25. The vehicle according to claim 13, wherein said vehicle comprises a rotorcraft.
26. The vehicle according to claim 13, wherein said vehicle comprises a ground vehicle.
27. The vehicle according to claim 13, wherein said vehicle comprises a watercraft.
Description
BACKGROUND

(1) Field of the Invention

The present disclosure relates to a compound cycle rotary engine that offers low specific fuel consumption at high power to weight. The compound cycle rotary engine has particular utility for propulsion systems.

(2) Prior Art

Gas turbine engines in the 500 to 3000 shaft horsepower range are well known for having very high power to weight (power produced per unit weight), but at high specific fuel consumption (fuel flow rate per unit power, SFC). Intermittent combustion engines (e.g. spark ignition, or SI, reciprocating engines and compression ignition, or CI, reciprocating engines) are well known for having low SFC, but at low power to weight. It is desirable to achieve low SFC at high power to weight. A compound engine cycle which combines certain features of both engine types has the potential to achieve low specific fuel consumption at relatively high power to weight.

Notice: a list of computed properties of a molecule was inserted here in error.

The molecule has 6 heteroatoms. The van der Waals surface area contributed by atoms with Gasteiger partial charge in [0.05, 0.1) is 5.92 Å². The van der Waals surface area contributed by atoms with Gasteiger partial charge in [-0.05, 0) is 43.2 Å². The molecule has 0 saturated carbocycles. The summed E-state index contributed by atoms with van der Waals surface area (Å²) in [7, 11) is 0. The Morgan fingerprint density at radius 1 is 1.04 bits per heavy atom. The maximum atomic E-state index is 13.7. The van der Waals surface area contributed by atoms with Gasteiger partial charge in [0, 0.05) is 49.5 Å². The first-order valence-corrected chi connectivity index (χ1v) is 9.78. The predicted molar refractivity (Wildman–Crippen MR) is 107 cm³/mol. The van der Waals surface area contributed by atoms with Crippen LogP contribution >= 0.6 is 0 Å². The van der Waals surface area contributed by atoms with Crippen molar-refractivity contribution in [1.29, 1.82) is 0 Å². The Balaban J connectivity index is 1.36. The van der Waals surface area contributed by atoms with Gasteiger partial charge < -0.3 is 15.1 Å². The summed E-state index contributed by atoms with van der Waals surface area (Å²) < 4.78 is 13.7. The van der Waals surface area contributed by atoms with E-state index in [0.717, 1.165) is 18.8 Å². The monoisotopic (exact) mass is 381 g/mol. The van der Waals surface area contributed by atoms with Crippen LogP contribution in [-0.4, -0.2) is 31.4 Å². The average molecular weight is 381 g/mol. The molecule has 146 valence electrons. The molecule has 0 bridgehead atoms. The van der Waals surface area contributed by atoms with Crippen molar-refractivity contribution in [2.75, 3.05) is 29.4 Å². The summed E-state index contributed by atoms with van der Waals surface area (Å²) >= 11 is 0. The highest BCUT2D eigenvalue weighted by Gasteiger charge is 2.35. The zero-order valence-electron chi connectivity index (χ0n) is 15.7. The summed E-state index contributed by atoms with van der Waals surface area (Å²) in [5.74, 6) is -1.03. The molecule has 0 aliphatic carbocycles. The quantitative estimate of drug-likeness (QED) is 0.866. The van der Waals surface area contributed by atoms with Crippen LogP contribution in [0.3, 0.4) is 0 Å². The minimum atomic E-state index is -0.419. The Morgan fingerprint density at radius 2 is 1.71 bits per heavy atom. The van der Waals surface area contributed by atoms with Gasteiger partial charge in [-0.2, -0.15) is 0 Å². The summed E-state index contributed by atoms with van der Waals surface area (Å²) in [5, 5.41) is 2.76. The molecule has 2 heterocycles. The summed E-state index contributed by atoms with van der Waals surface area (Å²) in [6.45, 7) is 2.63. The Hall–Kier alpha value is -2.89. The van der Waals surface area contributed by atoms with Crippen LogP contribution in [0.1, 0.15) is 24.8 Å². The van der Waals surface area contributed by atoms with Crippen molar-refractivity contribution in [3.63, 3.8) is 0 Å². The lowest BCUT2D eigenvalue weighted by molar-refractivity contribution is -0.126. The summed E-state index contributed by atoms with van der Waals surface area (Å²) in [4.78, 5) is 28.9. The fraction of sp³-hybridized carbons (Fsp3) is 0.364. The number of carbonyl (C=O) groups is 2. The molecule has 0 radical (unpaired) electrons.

Compound engine cycles are well documented in the literature and textbooks. In a typical compound cycle engine, energy is extracted from the exhaust stream of a reciprocating engine by expanding the exhaust gas through a turbine. The turbine drives a shaft that is linked through a gearbox or fluid coupling to the main engine output shaft, thus increasing the total system power output. The reciprocating engine is typically otherwise conventional in nature and may be either a CI or SI engine. In addition to the compound cycle turbine, conventional turbochargers may be fitted in essentially the same manner as they are to non-compound cycle engines. Turbochargers are used to increase the power and/or efficiency of an engine. Intercoolers may also be fitted to increase charge density and/or control combustion temperatures. Variations on this configuration are also well documented.

Previous attempts have been made to develop a compound cycle engine (CCE) utilizing a compression ignition (CI) reciprocating engine core. While these engines have been successful in achieving low SFCs (around 0.33 lbm/hr/hp), they have not achieved high power to weight (exceeding 2.0 hp/lbm). This is due primarily to the reciprocating masses (pistons), valves and combustion systems inherent in a CI engine that limits the engine's ability to operate at high speed. The higher the engine operating speed, the more power that can be produced for a given volume and thus the higher the power to weight. Also, the chamber pressures and temperatures at which CI engines operate require heavy structures for containment.